In the years since the big move, CSI has had some major accomplishments and experienced other big changes.
Most notably, in 2015, the parent organization of CSI transitioned from the UNC System’s general administration to becoming most closely aligned with East Carolina University. ECU saw an opportunity for the growth of its coastal enterprise by acquiring CSI under its leadership and in 2018 launched a brand-new College-level academic unit called Integrated Coastal Programs (ICP). Today, ICP includes CSI, ECU Diving & Water Safety, and the Department of Coastal Studies, as well as the Integrated Coastal Sciences Ph.D. and Undergraduate Semester Experience at the Coast programs.
The change in parent organization also coincided with the transition of CSI Executive Directors. After lobbying for its formation, seeing its establishment, and helping it flourish, founding director Dr. Nancy White decided it was her time to retire after 13 years of service to CSI and 27 years dedicated to higher education overall.
The figure above shows ECU ICP and CSI grant award growth over the past 10 years. *2023 award numbers do not include pending awards totaling an additional $2M in FY ’23.
Upon White’s departure, Dr. Reide Corbett was appointed as the next permanent Executive Director of CSI and Dean of ECU Integrated Coastal Programs. Dr. Corbett has a long history at ECU where he has served almost 20 years as a faculty member in the department of Geologic Sciences before taking on the new role for ECU’s coastal enterprise. Corbett’s leadership has led to expanded growth of ECU ICP and CSI, and he is thrilled with the forward and exceptional progress the institution has made over the last decade. The accomplishments of CSI, and now ICP too, include major growth in multiple areas, service to K-12 and community audiences, and the expansion of research.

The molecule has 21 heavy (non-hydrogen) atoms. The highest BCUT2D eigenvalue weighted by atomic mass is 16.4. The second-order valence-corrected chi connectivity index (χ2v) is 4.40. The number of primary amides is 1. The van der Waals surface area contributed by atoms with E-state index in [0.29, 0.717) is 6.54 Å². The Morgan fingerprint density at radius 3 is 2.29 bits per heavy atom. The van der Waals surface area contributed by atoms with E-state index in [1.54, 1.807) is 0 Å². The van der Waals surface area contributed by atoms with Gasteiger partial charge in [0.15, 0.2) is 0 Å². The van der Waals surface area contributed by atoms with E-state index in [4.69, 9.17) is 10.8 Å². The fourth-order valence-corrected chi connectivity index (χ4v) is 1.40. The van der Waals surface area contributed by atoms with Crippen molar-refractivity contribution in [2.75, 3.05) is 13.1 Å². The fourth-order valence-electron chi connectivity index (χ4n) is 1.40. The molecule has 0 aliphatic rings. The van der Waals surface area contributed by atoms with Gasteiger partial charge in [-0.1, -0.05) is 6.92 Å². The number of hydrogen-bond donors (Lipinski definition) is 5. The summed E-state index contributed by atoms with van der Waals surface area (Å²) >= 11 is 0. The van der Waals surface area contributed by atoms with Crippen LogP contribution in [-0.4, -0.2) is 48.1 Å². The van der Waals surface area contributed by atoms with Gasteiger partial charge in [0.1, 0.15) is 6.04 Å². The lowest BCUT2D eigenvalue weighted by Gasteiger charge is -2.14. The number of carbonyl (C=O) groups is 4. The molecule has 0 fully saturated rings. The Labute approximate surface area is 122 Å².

In the last 10 years, CSI has increased its vessel fleet on site from 2 watercraft to 8; more than doubled its faculty, from 7 members in 2013 to 17 currently; secured over $19M in research funding; expanded conducted research on all seven continents; hosted 124 community programs and events; and reached over 37,000 K-12 students through STEM programming at CSI and throughout the region.
“From the earliest days in 2003, CSI built a world-class reputation based on its strong team of staff and faculty. I am humbled by all this organization has been able to do over the last two decades. The growth of academic programs and coastal-focused research experienced during the last 10 years, since moving onto this beautiful campus, shows true grit and determination. Our impact is seen throughout our region and across the globe. I am excited to see what the next 10 years bring!”, shares Corbett.
By reaching such a significant milestone in time, it is quite satisfying to look back on all that CSI has accomplished. It is time and energy worth celebrating, while also recognizing how much left there is to do and look forward to. Everyone in the building is certainly excited for the things that lie ahead, but for this moment, all are happy to pause and reflect, and maybe even catch one of those gorgeous winter sunsets on the Croatan Sound.
The preceding article first appeared in the Winter 2023 edition of Integrated Coastal Program’s seasonal newsletter CoastLines.